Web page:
Of course it's because of the Coolidge legacy and not Vermont cheese that the world beats a path to this village. So interwoven are local facts and family lore that John Coolidge can't even chat about cheese without mentioning the Coolidge clan.
Take the gray farm house across the meadow from a knoll where his own house stands. His great-grandparents, the Calvin Galusha Coolidges, built that one. And John's grandfather, Colonel John Calvin Coolidge, married Victoria Josephine Moor, the girl next door, in her childhood home, the Wilder House, which stands across the lane from Plymouth Notch country store, which "Colonel John" was then operating and later owned.
Behind the store and attached to it is the tiny frame cottage where "Colonel John" lived with his bride and where the 30th President was born in 1872 -- still the only President born on the 4th of July.
And across the road from the birthplace, only yards from the cheese plant, is the most famous building of all -- the Coolidge Homestead. This is where the family moved when "little Cal" was four years old, and where Colonel John swore his son into office as President, the only father-son inauguration ceremony in American history.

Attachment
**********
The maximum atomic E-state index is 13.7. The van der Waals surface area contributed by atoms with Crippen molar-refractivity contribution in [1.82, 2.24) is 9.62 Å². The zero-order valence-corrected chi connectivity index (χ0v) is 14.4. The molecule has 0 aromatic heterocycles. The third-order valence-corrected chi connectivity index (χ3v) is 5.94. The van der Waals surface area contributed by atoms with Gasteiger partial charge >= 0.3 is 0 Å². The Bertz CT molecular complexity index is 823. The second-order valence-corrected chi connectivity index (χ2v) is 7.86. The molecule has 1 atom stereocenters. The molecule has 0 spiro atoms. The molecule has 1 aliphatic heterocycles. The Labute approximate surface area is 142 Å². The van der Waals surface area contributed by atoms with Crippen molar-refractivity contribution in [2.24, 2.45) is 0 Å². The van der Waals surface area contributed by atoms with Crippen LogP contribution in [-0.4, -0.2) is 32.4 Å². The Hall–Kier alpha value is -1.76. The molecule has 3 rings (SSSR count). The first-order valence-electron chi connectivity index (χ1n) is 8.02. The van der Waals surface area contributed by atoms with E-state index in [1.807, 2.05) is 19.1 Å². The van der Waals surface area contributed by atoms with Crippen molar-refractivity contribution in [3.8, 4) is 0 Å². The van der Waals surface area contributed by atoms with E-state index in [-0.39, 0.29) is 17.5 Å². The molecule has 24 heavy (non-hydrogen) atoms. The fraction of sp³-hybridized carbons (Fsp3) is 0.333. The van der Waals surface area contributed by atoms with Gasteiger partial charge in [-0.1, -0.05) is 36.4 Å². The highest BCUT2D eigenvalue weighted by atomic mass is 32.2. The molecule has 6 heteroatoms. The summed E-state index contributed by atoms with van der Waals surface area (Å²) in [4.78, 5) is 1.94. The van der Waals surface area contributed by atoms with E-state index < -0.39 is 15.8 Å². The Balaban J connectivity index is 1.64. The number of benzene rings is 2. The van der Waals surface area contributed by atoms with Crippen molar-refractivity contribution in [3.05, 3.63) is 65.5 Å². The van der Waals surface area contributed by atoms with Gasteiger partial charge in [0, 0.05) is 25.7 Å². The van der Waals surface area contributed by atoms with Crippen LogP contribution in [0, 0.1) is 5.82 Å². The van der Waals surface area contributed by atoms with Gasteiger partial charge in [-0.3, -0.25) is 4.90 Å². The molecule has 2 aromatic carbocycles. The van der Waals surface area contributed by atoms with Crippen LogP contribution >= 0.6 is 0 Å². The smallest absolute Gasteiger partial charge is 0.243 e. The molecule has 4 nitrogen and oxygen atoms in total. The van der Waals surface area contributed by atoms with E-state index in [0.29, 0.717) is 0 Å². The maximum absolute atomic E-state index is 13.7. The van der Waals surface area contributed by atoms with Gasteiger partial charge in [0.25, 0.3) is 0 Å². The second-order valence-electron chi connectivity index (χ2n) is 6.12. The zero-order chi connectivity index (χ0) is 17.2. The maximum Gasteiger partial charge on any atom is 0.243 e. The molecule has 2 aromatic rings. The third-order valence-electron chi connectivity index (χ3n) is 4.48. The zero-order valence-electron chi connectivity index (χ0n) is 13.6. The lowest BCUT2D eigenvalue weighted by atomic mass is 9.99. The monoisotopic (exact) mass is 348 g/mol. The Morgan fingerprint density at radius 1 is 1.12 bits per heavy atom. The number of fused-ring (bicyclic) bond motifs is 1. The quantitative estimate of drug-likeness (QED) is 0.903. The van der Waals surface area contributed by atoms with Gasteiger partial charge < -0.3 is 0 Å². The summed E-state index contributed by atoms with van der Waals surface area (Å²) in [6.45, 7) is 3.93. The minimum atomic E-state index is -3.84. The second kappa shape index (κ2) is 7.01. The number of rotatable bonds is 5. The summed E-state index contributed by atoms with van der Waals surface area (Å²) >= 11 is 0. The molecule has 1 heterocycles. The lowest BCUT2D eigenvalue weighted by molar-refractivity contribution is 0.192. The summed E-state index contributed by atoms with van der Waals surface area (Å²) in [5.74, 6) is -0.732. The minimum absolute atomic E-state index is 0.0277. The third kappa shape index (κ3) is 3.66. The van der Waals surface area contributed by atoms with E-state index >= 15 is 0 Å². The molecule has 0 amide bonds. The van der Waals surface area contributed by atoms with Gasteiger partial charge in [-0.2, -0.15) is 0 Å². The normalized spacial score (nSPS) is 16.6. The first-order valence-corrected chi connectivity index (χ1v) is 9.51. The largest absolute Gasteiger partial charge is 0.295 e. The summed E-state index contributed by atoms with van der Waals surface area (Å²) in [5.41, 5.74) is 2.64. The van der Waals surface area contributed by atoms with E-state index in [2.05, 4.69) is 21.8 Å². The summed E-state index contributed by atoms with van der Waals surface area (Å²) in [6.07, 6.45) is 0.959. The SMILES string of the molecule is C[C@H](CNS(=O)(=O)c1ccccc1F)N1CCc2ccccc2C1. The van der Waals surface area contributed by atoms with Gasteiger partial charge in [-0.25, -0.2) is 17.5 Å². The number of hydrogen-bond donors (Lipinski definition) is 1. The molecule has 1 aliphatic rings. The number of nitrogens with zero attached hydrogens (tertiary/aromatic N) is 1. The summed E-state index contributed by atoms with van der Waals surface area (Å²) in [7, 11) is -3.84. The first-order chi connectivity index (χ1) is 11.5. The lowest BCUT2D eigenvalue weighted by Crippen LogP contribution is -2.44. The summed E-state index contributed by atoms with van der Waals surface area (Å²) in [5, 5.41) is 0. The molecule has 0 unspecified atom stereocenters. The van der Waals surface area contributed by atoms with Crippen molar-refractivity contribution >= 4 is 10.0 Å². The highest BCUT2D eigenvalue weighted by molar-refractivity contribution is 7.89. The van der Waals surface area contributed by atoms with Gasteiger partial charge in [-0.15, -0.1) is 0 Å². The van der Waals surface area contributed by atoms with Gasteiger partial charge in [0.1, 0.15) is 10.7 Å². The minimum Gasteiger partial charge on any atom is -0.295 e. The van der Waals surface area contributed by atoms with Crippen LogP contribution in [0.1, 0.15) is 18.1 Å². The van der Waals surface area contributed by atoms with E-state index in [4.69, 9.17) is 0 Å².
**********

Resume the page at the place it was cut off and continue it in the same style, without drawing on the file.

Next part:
The reason the cheese factory is so close to the farmhouses, store, church, and school which make up the Notch is that milk, without refrigeration in those days, was so perishable the plant had to be located nearby.
It's the incredible compactness of the whole Coolidge collage that is so striking. So much of this family's history is linked to this tiny community.
Though all their roots are here, the two Coolidge boys -- John and his younger brother, Calvin Jr., who passed on in 1924, were born in Northampton, Mass.
It was there that Calvin Coolidge read law after finishing at Amherst College , met and married Grace Goodhue of Burlington, Vt., and began his climb up the political ladder.
But the unlike three generations of Coolidges who preceeded him, John Coolidge was never bitten by the political bug. He liked business later.
"I never sought public office. I didn't have a taste for it," he says. "I've always facetiously said I saw enough of it in my family and my wife's family so that I was not intrigued." He was on the train to President Coolidge's inauguration in 1925 when he met his future wife, Florence Trumbull, daughter of then Governor John H. Trumbull of Connecticut.
Mr. Coolidge worked for many years for the New Haven Railroad before becoming president of the Connecticut Manifold Forms Company. He sold the company in 1958 but still has business ties in Connecticut.